5 Things Landlords Need to Know About the Immigration Act

More Houses of ParliamentAs we reported last week, the Immigration Act 2014 has (rather quietly) been passed into law and will impose new measures on landlords to check the immigration status of prospective tenants. Housing Minister Kris Hopkins has been keen to emphasise that these checks will be ‘as simple and straightforward as possible’. The intention is to stop rogue landlords who take advantage of new migrants (85% of migrants who have been in the UK for less than a year are housed in the private rented sector), not to catch out ‘well-intentioned landlords for small mistakes’. But what does this all really mean for landlords?

1.) You don’t need to do anything yet! First and foremost, don’t panic: the projected implementation date is October 2014. The government still has to publish a draft code of conduct and set up general operations.

2.) It will only apply to new tenancies. You will not have to conduct any checks on existing tenants when the measures come in.

3.) The government will create new tools to help you. These should include:

  • An online checking resource for landlords similar to that currently available to employers for checking prospective employees’ right to work in the UK
  • A free phone enquiry and checking service
  • An email service with a turnaround of no longer than 48 hours. The government is currently claiming that if you hear nothing within 48 hours, you are free to rent. But it is not yet clear what happens if you hear after 48 hours that a tenant has failed the checks
  • An option for legal migrants without papers to get new confirmation from the Home Office that they are allowed to rent

4.) The measures will apply to all private landlords, including those who take in lodgers and sub-tenants. Even though lodgers are not subject to a tenancy agreement, for the purpose of the Immigration Act they are considered to be tenants. Any landlord who fails to conduct the checks could face fines of up to £3000.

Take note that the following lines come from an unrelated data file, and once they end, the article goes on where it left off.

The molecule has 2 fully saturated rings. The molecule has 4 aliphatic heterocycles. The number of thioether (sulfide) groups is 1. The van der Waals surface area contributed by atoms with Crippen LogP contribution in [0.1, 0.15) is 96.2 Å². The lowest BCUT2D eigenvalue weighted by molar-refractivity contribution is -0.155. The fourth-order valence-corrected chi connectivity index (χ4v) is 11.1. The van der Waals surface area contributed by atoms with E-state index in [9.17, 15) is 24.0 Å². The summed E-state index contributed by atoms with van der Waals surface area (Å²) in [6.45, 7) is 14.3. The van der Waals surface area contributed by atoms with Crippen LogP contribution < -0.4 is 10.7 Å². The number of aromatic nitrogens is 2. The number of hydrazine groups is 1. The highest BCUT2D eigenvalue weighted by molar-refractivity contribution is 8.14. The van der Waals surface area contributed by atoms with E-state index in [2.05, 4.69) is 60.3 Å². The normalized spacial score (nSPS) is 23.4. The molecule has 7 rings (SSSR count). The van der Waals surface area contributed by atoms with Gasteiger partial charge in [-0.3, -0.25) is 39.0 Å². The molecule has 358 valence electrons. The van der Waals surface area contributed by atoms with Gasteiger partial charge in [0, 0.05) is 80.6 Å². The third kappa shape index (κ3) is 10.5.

5.) Rentify will be able help! Agents will be allowed to carry out the checks on behalf of landlords, just like with credit and reference checks. We’ll happily take on the responsibility when the time comes, if you so wish, as well as keep you up to date on any new developments in the lead up to implementation.

“More Houses of Parliament” by San Sharma is licensed under CC 
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4 thoughts on “5 Things Landlords Need to Know About the Immigration Act

  1. Mandy Thomson

    Very comprehensive and helpful article. I researched this in April for an update to my own website, before the Act was passed. It’s my understanding that anyone even just allowing an adult who isn’t a tenant or licensee (lodger) the right to occupy accommodation will be liable to a fine of £3000 for each adult illegal occupant living there.

  2. Neil

    Amazing now Landlords and to become immigration control. I am not a civil servant paid to do a job. if those in the job are failing the fine them or dismiss them. Don’t pass the buck onto someone else.
    So what would happen if I carry out a check he passes. moves into the property. Move other people in that the landlord does not know is living there is the landlord still to be fined.

  3. Whiteskifreak

    That whole set of regulations only shows that there is something fundamentally wrong (and worrying) in this country. The Immigration Services on the border have a huge database, and all available tools to check the entries into the UK. The illegal people are not supposed to be here. And if they are – this is Border Control fault. Full Stop!
    Now the Landlords will be given the tools – undoubtedly NOT free of charge – to put right what was sc..d up by the officials, being paid to actually check the immigration status of entrants. If it is so easy, why these tools have not been implemented in the first place?
    The whole set up is really beyond comprehension – something like Orwellism springs into mind..
    And I am going to write about it to my MP. And to that puppet Kris H.
    Once again, the landlords are deemed to be a cash cows, nothing more that that.
    So – if anyone will be caught as being illegal – what next? the police will come to arrest them and deport them? Is the Landlord supposed to help in that procedure? I am sure nobody will even care.
    I have never seen anything so ill thought and idiotic.

  4. Whiteskifreak

    Another thought – “The intention is to stop rogue landlords who take advantage of new migrants” – how exactly will that work? Any explanations?


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